- There is a growing need for privacy protocols among the blockchain system
- Research teams and organizations have developed advanced privacy protocols
- Listed below are the research teams and protocols that are instrumental in shaping the current status of privacy tokens and privacy protocols
Blockchain is a network that allows for decentralized peer-2-peer transfers while keeping both the parties in the transaction anonymous. Public ledgers, though, are transparent as they display user’s activities and the user’s account holdings. The account owner can be further profiled using social engineering based on the transaction pattern of a wallet with documented identity.
As blockchain transactions can be abused, for anyone concerned with Operations security, using a privacy token would be a smart choice. However, privacy tokens and zero-knowledge-proofs are just two among other types of privacy protocols that enable one party (the prover) to prove to another (the verifier) that a statement is true, without disclosing any details beyond the validity of the statement itself.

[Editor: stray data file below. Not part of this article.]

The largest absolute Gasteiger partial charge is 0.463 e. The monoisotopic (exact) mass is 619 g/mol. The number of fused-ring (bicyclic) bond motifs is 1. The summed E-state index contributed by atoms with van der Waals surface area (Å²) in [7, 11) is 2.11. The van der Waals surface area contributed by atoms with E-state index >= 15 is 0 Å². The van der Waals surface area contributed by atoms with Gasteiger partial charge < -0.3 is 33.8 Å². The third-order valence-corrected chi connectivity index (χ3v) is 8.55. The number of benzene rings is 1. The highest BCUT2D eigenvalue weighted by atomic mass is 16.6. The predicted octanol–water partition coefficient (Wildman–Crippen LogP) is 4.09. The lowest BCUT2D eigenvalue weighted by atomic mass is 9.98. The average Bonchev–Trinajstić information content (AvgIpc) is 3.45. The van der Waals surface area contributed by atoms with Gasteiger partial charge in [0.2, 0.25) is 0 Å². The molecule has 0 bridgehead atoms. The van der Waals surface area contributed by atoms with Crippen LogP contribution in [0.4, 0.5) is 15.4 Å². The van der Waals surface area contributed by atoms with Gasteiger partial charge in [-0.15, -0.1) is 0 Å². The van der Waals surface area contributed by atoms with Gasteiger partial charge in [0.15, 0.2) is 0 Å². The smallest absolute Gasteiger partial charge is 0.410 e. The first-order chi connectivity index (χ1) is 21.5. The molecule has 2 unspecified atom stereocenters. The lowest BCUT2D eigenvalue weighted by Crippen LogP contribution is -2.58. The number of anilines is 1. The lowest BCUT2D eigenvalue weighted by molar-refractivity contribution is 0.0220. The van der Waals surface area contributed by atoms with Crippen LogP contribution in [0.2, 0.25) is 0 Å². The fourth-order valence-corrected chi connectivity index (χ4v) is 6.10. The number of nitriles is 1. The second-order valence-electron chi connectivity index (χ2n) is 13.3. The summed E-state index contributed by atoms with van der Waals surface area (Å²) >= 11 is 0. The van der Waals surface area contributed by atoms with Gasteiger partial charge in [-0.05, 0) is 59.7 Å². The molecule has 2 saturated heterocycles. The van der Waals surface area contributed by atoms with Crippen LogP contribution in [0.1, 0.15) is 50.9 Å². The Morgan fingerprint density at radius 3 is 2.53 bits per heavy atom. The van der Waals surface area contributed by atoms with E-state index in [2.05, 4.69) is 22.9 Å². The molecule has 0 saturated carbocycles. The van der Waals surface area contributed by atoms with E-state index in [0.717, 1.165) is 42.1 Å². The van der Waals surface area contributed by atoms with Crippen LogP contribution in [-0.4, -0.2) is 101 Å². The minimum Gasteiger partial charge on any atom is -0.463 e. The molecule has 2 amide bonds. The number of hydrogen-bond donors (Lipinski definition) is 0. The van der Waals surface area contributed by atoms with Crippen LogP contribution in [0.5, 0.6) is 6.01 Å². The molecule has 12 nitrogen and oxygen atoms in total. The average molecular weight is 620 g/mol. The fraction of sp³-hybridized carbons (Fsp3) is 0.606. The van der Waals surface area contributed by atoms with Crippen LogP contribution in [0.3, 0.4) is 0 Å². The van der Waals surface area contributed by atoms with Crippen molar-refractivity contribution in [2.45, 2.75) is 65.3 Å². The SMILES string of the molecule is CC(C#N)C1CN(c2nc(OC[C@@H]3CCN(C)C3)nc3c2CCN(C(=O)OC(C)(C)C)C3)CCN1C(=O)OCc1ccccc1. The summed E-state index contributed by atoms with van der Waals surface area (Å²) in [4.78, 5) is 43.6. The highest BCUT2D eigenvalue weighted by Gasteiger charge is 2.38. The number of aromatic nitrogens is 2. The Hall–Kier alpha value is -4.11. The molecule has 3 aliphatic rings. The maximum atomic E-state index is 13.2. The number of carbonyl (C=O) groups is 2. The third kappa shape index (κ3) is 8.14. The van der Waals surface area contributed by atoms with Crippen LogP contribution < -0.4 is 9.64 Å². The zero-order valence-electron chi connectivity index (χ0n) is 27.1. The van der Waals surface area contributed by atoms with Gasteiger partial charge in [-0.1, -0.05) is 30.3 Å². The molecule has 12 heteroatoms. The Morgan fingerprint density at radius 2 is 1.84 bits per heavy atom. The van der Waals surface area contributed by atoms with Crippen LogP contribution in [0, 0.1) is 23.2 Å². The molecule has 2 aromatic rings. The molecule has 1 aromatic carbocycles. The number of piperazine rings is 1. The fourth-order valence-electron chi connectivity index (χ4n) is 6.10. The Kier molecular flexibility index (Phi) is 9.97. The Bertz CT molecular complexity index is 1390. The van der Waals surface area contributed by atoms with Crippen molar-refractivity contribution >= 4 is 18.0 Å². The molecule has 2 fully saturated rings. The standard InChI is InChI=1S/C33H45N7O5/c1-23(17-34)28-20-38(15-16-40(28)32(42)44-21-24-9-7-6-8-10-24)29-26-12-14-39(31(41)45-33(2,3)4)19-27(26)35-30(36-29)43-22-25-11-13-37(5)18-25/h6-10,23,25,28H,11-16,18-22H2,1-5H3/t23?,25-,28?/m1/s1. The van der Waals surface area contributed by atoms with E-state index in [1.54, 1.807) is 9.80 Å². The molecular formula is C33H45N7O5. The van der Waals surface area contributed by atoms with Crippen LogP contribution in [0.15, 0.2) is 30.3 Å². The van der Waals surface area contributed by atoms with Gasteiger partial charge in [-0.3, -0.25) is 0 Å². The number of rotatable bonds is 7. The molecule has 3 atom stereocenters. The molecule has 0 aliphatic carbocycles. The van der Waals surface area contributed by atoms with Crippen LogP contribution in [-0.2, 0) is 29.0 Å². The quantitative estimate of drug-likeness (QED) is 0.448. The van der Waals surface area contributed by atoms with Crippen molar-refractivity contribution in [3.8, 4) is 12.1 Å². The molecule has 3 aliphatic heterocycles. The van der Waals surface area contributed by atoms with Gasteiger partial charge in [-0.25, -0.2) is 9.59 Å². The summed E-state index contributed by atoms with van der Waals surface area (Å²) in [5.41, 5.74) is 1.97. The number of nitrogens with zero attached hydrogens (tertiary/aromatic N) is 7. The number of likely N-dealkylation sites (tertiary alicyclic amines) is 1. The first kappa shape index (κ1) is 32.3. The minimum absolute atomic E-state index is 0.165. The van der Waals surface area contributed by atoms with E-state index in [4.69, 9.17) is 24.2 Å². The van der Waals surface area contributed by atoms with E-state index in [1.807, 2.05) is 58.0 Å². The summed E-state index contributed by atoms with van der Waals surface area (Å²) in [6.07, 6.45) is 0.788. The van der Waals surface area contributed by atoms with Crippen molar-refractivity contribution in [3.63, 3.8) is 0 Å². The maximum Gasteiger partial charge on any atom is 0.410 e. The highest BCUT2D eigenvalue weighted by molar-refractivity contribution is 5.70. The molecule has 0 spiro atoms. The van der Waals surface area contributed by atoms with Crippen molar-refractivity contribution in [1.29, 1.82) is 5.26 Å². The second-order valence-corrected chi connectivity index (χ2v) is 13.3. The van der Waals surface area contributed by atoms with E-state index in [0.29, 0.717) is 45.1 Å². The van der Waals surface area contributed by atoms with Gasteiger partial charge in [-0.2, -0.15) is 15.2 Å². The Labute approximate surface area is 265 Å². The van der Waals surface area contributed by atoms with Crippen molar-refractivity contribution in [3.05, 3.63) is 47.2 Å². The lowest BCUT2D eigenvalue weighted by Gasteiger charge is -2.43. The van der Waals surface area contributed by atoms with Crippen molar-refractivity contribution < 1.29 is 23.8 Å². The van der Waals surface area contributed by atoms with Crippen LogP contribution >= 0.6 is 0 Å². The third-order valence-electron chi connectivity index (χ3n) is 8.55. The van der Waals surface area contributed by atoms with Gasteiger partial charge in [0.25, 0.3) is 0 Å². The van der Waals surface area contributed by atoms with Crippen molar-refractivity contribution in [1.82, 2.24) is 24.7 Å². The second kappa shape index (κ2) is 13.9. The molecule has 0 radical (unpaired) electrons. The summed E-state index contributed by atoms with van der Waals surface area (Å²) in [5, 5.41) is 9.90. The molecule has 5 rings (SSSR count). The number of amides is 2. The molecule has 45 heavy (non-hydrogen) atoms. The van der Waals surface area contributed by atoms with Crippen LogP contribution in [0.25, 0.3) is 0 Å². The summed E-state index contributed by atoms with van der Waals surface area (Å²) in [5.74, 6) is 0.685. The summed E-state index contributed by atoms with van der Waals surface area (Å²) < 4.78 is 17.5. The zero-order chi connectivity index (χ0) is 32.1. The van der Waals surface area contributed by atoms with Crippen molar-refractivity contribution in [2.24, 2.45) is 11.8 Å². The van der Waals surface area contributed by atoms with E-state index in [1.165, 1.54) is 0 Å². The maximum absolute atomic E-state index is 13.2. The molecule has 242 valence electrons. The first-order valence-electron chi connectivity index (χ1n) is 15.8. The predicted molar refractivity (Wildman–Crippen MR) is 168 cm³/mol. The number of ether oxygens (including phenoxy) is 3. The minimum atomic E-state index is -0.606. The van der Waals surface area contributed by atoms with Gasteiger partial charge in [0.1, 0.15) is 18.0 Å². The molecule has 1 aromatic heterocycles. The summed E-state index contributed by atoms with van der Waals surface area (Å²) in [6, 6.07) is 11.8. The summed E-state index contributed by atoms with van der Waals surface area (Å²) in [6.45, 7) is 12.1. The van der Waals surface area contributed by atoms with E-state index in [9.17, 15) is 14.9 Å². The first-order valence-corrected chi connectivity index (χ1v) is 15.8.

The blockchain space has spawned numerous other recent developments in privacy protocols. In any privacy architecture, all privacy protocols seek to attain a difficult balance between its three key dimensions- privacy, scalability, and usability. The blockchain sector has produced a lot of work and innovative ideas from independent protocols to full systems that allow privacy-conserving computation. Here is a list of the research companies and platforms that are responsible for innovations in privacy protocols and privacy tokens.